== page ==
I didn’t really want to dump on Sunday night’s Oscar telecast any more than I already have (see previous post). But I don’t think critics of the show have quite captured what made it, in my view, the worst Oscarcast in history.
The big gaffe, of course, was the bizarre decision by Steven Soderbergh and his fellow producers to close the show, not with the top award for Best Picture, but rather with the awards for Best Actress and Best Actor. That was obviously predicated on the assumption that the late Chadwick Boseman, the overwhelming favorite, would take the Best Actor prize for Ma Rainey’s Black Bottom, leading to an emotional tribute and inspiring climax to a mostly drama-free evening.
But the voters didn’t cooperate. In a startling upset, Anthony Hopkins won the Best Actor nod for his performance in The Father — and he wasn’t even there to accept the award. For deflating anticlimaxes, it even beat the year La La Land had to give back its Best Picture trophy to Moonlight. At least then, somebody got to give an acceptance speech.
But beyond the Boseman-Hopkins mishap, the show seemed misconceived from beginning to end. The problem wasn’t the unusual setting, in LA’s Union Station, or the social distancing, or the lack of movies that very many people had seen. It was the efforts by Soderbergh and his team to give the production a “cinematic” look and feel: movie-style opening credits, lots of gliding camerawork, the whole affair scripted and staged to within an inch of its life, and shot in oddly lo-res video that was evidently meant to make it look more like a movie than a live TV special.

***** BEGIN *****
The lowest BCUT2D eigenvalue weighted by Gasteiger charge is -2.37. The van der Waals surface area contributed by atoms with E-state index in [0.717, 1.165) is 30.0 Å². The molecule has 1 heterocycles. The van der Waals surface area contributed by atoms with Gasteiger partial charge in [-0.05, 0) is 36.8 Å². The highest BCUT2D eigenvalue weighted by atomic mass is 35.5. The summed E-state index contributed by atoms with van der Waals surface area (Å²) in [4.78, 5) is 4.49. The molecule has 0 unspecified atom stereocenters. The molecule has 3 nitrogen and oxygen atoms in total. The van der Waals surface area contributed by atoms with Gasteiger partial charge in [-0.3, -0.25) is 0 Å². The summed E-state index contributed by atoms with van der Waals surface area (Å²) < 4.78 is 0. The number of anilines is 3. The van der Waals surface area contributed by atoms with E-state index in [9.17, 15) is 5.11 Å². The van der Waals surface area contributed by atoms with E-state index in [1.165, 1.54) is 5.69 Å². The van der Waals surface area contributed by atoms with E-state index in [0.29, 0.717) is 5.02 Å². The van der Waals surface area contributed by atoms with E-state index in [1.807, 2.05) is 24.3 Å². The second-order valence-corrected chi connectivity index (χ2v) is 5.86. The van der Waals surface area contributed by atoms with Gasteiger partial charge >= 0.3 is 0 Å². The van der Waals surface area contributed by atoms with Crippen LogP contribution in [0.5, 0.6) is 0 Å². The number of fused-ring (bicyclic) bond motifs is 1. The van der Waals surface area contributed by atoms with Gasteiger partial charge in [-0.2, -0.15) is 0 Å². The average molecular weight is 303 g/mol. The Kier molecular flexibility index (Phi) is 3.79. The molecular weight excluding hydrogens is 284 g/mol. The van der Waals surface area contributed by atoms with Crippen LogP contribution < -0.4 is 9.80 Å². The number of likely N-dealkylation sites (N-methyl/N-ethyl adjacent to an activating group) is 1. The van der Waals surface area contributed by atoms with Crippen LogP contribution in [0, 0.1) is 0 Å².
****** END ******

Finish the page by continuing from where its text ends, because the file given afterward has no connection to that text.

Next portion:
But a live TV special is what we want, dammit. What no one who keeps trying to reinvent the Oscar telecast seems to understand is that the reason people watch it (or at least used to watch it, before this year’s 50% plunge in the ratings) is the chance to peek behind the Hollywood curtain a little bit: to see stars off-screen and off-script, reacting in real time, ad-libbing and going with the flow, making fun (and sometimes fools) of themselves.
In Sunday’s show we got nothing but performances. The tag-team of presenters offered up scripted nuggets of biographical trivia for each nominee (this one loved ET as a kid; that one used to work for one of his rival nominees) that quickly grew monotonous; even the acceptance speeches were longer and more rehearsed than usual. No playful banter between the presenters, no host to poke a little fun at the whole pretentious affair, no musical numbers, no nostalgic clip reels, no spontaneity, no fun. Yes, it’s the year of the pandemic and the George Floyd murder trial. But do the Oscars really have to be as grueling as Nomadland?
In that context, the Anthony Hopkins shockeroo was actually the one refreshing note in a stifling, overproduced evening. It was an authentic surprise, it threw out the script, and it spared us the predictable uplifting, sentimental Hollywood ending. I just had to smile.